Carlisle Racecourse Guide
While Carlisle racecourse might not be considered one of the country’s premier racing venues it’s contribution to the sport can’t be underestimated and the Cumbria venue provides a stern year-round test for horses and jockeys alike with its’ many flat and National Hunt fixtures boasting competitive action under both codes.
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Carlisle Major Meetings
Carlisle might not host much in the way of Pattern races, but it does throw up some competitive fare both on the flat and over the jumps. On the flat the Carlisle Gold Bell is the biggest race of the season, closely followed by the Cumberland Plate and the track is also the only one in the country to host a meeting restricted to female riders only, taking place each August and the fixture has quickly became one of the favourite meetings of the season.
Carlisle’s jumps racing track is one of the most popular among northern trainers due to the quality of racing and the track providing a very good test of ability. There’s no shortage of quality races either with the Listed Colin Parker Memorial Chase being the feature at the track and the race has been won by some notable types including Many Clouds, Monet’s Garden and Tidal Bay among others.
Carlisle Track Characteristics
The track at Carlisle is shaped like a pear and is right-handed and galloping in nature with some undulation, especially in the home straight which is uphill all the way. A circuit of the track is just over a mile and a half and the uphill climb to the winning post places real demands on a horse’s stamina, all the more so when the ground is testing. The bends are relatively easy for horses to negotiate.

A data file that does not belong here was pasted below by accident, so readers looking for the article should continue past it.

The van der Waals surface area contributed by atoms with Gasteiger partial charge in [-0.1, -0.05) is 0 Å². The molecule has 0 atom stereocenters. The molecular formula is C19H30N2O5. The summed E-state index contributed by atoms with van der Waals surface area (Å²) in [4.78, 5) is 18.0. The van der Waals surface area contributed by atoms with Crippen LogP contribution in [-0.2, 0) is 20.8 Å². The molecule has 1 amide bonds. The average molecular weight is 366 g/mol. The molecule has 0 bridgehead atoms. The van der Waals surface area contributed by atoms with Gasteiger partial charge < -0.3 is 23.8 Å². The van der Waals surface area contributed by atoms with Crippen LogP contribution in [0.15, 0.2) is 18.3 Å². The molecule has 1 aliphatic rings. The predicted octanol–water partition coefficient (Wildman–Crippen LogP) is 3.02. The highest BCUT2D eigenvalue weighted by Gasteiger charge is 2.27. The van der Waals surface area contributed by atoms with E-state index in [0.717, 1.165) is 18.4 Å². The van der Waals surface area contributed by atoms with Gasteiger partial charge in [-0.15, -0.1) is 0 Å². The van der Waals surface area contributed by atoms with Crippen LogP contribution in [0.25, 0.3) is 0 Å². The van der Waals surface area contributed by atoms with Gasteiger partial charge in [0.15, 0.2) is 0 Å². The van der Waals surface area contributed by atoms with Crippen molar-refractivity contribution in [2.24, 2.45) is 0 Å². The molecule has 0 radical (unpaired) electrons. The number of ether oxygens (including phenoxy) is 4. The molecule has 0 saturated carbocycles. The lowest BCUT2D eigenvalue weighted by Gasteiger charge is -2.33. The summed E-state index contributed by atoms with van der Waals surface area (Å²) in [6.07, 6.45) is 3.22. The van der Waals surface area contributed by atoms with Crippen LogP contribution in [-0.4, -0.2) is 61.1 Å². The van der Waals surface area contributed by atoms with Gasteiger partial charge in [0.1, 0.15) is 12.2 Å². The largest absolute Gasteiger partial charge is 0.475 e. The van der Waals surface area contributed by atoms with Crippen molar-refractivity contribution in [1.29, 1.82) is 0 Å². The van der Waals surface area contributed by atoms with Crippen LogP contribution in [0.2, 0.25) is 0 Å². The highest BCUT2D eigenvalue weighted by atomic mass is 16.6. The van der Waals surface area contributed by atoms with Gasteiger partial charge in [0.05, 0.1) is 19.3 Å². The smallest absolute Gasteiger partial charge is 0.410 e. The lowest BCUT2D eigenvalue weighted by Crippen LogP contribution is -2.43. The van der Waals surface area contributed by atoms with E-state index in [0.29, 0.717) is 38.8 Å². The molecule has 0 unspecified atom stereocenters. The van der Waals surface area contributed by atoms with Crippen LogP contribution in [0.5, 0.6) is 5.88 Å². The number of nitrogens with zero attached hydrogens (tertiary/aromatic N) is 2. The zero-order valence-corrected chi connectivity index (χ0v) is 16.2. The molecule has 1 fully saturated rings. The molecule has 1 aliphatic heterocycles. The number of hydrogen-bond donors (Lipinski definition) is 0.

Sprint races at Carlisle and staying races of two miles both start from a chute that adjoins the home straight. Hard-luck stories are few and far between at Carlisle and fields can be strung out especially in softer ground.
Over jumps the course takes a lot of getting, a downhill run away from the stands is tempered by an uphill climb into the back-straight. From there the course levels off before running downhill again and turning into the home straight. The first fence in the straight can catch out horses due to the downhill run, but soon after the track climbs uphill again and the last couple of fences can provide a stiff test for tired horses despite the fences being relatively easy.
Races tend to be steadily run affairs with riders keen to preserve their mounts’ stamina reserves for the punishing climb to the winning post. It isn’t uncommon for the pace to collapse at Carlisle leading to horses who have been held up in the race to come through and win.
Carlisle Draw Bias
Low-drawn horses at Carlisle tend to be favoured in sprints at Carlisle although the bias is very small and races over further appear to have little or no bias. Front-runners and prominent racers seem to do well in sprints and perhaps it is better to be close to the pace when hitting the rising ground than being caught further back.
On softer ground runners can often end up on the stands’ side rail in search of better ground although most races on the flat tends to see runners coming down the middle of the track.
Carlisle Leading Trainers